After reading Mr. Hallam's book, I'm not scared anymore. Not only did he strip away my confusion about how the stock market actually works, he made me ask myself some tough questions about how I make financial choices. The kids he teaches must love him because he writes/thinks like the rest of us. His stories are gripping, his writing cleverly engaging.

But most of all, this is a guy we can all relate to. As a teacher, he's lived most of his life with a salary less than $50K, but he was a millionaire before the age of 40. How many of us can say the same? Not me. Not even close. By clearly outlining the logic behind stock indexing, uncovering the punitive costs of working with financial advisors, and providing clear, specific evidence on how to create a balanced portfolio, Andrew has allowed me to secure my financial future. I've followed his blog for years, and after heeding his advice, I now spend less than 5 minutes a month "investing", but my portfolio is far more secure than it's ever been.

This book has been a long time coming. I only wish I'd had it 20 years ago.
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on January 5, 2012
One single action item in this book is to open an account with Vanguard, split your investment into three parts:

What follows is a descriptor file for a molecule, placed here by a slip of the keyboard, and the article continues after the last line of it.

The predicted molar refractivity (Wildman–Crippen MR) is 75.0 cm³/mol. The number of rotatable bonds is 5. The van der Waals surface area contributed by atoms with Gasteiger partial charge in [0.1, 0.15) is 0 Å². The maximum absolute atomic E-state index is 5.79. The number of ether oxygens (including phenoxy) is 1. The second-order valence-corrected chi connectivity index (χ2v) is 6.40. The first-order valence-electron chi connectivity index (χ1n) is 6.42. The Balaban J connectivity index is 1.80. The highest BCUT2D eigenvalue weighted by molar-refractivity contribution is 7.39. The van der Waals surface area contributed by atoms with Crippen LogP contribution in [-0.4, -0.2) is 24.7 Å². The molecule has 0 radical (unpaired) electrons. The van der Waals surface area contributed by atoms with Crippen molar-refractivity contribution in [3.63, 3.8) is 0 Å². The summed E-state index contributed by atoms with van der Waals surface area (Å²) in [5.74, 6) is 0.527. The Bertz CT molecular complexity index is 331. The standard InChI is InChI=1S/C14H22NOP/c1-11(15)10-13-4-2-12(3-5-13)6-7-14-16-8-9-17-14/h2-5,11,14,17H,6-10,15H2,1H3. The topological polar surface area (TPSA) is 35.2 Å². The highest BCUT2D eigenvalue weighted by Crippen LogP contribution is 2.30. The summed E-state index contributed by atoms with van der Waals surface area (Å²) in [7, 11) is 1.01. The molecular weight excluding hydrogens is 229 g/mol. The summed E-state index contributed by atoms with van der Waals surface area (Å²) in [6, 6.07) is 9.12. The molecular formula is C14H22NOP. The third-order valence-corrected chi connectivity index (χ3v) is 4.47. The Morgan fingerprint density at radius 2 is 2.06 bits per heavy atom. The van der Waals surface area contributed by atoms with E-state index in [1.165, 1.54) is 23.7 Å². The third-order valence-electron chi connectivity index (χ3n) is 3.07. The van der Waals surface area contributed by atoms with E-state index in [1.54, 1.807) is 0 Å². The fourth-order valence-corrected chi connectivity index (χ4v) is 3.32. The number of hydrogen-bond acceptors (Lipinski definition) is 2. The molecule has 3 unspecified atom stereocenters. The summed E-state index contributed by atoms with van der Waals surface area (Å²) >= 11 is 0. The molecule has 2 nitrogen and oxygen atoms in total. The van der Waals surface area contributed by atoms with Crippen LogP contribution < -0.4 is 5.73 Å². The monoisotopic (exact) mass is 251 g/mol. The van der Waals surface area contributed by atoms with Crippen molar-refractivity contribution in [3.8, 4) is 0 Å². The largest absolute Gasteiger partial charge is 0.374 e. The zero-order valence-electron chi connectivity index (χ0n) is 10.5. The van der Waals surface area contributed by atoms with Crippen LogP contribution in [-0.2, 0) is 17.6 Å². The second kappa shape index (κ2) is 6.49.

Vanguard US Bond Index (VBMFX - 35% or whatever your age is),
Vanguard Total Stock Market Index Fund(VTSMX - 35%),
Vanguard Total International Stock Index Fund (VGTSX - 30%);

remember to rebalance once a year, and you are all set. The rest of the book is pretty much trying to convince you that the above is the absolute right thing to do and never believe otherwise no matter what your financial adviser tells you, which is an easy and fun read.

But what I found missing in this book is the guidance on how to deal with employer-sponsored 401k accounts. I do have an IRA account with Vanguard, but a much bigger chunk of my retirement investments are with Putnam - my employer sponsored 401k plan. The only index fund available through this plan is Putnam S&P 500 index. They don't offer any bond index or international stock index fund, and the rest are all actively managed mutual funds with quite high expense ratio. As far as I understand, you can not take money out of the 401k to put into an IRA while still employed. So in this case, does that mean I'm stuck? I tried to find answers in the real example in Chapter 6 but couldn't. The medical doctor seemed to have all the old investments at his fingertips ready to be transferred to Vanguard. Does he have an ongoing 401k at all? What to do if the majority of his investments are in a 401k plan offered by his current employer?